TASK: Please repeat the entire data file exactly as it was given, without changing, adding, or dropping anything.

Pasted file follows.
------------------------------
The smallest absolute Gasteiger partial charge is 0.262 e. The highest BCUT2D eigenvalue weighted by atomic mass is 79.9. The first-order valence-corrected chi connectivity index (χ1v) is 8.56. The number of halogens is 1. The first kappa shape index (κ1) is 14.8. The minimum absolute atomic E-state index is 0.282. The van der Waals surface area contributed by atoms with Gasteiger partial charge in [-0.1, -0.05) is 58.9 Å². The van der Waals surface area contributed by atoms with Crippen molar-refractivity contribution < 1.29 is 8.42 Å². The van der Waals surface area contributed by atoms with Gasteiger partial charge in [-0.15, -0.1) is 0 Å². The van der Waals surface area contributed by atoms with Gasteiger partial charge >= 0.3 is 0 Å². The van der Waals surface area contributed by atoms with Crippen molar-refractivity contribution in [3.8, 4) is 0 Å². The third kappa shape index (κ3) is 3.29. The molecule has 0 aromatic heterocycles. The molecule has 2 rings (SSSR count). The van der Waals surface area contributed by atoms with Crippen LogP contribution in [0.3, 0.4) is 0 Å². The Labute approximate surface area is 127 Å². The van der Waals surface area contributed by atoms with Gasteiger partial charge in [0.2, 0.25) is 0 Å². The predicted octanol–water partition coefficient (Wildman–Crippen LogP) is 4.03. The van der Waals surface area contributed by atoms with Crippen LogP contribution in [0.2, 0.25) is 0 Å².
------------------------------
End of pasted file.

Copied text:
The smallest absolute Gasteiger partial charge is 0.262 e. The highest BCUT2D eigenvalue weighted by atomic mass is 79.9. The first-order valence-corrected chi connectivity index (χ1v) is 8.56. The number of halogens is 1. The first kappa shape index (κ1) is 14.8. The minimum absolute atomic E-state index is 0.282. The van der Waals surface area contributed by atoms with Gasteiger partial charge in [-0.1, -0.05) is 58.9 Å². The van der Waals surface area contributed by atoms with Crippen molar-refractivity contribution < 1.29 is 8.42 Å². The van der Waals surface area contributed by atoms with Gasteiger partial charge in [-0.15, -0.1) is 0 Å². The van der Waals surface area contributed by atoms with Gasteiger partial charge >= 0.3 is 0 Å². The van der Waals surface area contributed by atoms with Crippen molar-refractivity contribution in [3.8, 4) is 0 Å². The third kappa shape index (κ3) is 3.29. The molecule has 0 aromatic heterocycles. The molecule has 2 rings (SSSR count). The van der Waals surface area contributed by atoms with Crippen LogP contribution in [0.3, 0.4) is 0 Å². The Labute approximate surface area is 127 Å². The van der Waals surface area contributed by atoms with Gasteiger partial charge in [0.2, 0.25) is 0 Å². The predicted octanol–water partition coefficient (Wildman–Crippen LogP) is 4.03. The van der Waals surface area contributed by atoms with Crippen LogP contribution in [0.2, 0.25) is 0 Å².